Brent Scowcroft on the Cuba Embargo: “It Doesn’t Do Anything”

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Brent Scowcroft, the dean of George H. W. Bush’s foreign policy brain trust, was, as you likely know by now, in favor of the first Gulf War and the war in Afganistan but was opposed to the Iraq War from before it began. Though a Republican, he has shown the flexibility and disdain for ideology that comes from being a true adherent of the realist approach to foreign policy.

That doesn’t just apply to the Middle East. Here he is talking to Steve Clemons about the long-standing Cuba embargo:

If you couldn’t hear the soft-spoken Mr. Scowcroft, here’s what he said: “My answer on Cuba is Cuba is not a foreign policy question. Cuba is a domestic issue. In foreign policy, the embargo makes no sense. It doesn’t do anything. It’s quite clear we can not starve Cuba to death. We learned that when the Soviet stopped subsidizing Cuba and they didn’t collapse. It’s a domestic issue.”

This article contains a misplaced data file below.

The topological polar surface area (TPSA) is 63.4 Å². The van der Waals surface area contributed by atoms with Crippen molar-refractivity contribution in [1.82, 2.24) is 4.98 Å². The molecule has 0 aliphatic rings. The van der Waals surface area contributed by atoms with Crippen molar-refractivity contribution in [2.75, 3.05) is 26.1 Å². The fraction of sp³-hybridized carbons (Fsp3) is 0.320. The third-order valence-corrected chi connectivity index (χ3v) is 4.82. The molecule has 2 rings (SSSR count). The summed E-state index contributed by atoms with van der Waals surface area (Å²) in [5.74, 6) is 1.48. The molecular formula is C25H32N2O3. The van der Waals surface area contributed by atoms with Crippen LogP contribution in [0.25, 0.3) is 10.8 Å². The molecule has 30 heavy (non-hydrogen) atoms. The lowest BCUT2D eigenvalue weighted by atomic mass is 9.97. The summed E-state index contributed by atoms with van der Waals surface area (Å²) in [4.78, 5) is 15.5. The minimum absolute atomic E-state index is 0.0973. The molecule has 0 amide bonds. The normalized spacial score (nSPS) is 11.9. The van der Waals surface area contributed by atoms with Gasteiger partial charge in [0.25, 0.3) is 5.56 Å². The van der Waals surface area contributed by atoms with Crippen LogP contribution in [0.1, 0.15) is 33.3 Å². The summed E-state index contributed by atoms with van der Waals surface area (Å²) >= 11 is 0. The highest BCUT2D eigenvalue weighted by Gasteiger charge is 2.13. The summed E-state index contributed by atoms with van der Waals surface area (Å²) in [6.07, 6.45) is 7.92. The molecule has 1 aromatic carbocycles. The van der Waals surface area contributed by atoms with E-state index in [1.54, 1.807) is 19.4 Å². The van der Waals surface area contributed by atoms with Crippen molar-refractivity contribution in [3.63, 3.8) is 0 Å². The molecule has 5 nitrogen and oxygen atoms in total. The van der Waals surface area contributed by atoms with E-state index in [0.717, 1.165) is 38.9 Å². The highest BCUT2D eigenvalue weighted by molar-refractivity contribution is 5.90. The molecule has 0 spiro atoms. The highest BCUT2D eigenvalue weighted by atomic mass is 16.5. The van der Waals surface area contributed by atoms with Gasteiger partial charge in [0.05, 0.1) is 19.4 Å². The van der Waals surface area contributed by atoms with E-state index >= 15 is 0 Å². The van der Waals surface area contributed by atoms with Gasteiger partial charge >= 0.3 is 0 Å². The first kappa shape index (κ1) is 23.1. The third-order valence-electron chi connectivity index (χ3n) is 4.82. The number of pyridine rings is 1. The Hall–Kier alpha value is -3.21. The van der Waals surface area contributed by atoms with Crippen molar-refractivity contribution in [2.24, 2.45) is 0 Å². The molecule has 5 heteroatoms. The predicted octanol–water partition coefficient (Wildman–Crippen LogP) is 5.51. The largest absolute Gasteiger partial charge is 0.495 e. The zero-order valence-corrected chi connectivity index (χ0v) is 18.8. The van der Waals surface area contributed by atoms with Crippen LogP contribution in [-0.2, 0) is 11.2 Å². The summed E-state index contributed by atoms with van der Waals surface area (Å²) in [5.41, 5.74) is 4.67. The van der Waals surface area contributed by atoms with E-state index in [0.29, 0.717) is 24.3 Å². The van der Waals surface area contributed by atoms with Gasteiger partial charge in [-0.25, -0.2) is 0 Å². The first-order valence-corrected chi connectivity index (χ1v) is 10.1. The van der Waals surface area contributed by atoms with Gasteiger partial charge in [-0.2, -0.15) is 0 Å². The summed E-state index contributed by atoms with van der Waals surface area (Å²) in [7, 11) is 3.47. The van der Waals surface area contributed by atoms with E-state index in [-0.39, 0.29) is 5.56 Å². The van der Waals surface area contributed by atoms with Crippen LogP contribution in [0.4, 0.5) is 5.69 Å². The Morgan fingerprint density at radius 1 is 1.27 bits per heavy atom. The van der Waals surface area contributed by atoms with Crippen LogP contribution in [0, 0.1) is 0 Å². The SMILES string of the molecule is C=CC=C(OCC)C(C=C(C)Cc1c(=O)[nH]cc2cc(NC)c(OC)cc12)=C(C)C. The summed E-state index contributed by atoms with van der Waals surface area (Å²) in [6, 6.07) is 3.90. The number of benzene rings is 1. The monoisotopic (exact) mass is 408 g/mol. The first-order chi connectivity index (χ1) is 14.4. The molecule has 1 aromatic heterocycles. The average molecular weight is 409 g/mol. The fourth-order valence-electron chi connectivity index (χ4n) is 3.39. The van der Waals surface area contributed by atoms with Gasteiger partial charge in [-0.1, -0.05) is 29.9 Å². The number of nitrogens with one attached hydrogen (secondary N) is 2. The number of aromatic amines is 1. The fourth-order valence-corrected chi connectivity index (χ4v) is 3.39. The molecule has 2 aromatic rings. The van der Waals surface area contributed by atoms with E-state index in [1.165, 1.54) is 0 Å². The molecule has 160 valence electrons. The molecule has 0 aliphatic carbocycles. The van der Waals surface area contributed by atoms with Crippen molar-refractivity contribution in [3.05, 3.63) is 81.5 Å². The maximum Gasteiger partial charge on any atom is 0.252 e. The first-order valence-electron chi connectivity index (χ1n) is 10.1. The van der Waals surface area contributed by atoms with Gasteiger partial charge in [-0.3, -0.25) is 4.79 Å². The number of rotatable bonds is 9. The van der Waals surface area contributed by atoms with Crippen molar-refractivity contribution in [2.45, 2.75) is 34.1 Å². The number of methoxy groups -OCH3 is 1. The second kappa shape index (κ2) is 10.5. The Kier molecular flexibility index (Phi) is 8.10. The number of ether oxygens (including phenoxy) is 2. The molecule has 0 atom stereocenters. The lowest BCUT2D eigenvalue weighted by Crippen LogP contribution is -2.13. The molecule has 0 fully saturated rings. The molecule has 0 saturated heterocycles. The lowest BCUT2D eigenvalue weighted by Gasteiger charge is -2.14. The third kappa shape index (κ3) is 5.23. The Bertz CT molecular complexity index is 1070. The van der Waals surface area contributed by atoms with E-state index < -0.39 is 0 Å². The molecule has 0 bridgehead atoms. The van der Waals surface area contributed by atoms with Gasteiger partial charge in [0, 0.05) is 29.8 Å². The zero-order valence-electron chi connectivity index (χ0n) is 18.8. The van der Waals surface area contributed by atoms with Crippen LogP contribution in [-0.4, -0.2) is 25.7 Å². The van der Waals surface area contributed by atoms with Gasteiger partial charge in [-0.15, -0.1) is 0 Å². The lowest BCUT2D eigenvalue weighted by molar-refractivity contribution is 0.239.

What he’s saying is that domestic politics, embodied in this case by the powerful and hard-line Cuban exile lobby in Florida that no politician with national ambitions can alienate, is keeping the embargo in place. Common sense, on the other hand, suggests that decades of the embargo have not produced any results in the island nation, other than a less prosperous and less healthy Cuban people. After all, Castro is leaving on his own terms and has hand-picked his successor.

You never know. With Scowcroft and Obama on board for reform, common sense may pull off a come from behind victory.

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THE TRUTH...

is the first thing despots go after. An unwavering commitment to it is probably what draws you to Mother Jones' journalism. And as we're seeing in the US and the world around, authoritarians seek to poison the discourse and the way we relate to each other because they can't stand people coming together around a shared sense of the truth—it's a huge threat to them.

Which is also a pretty great way to describe Mother Jones' mission: People coming together around the truth to hold power accountable.

And right now, we need to raise about $400,000 from our online readers over the next two months to hit our annual goal and make good on that mission. Read more about the information war we find ourselves in and how people-powered, independent reporting can and must rise to the challenge—and please support our team's truth-telling journalism with a donation if you can right now.

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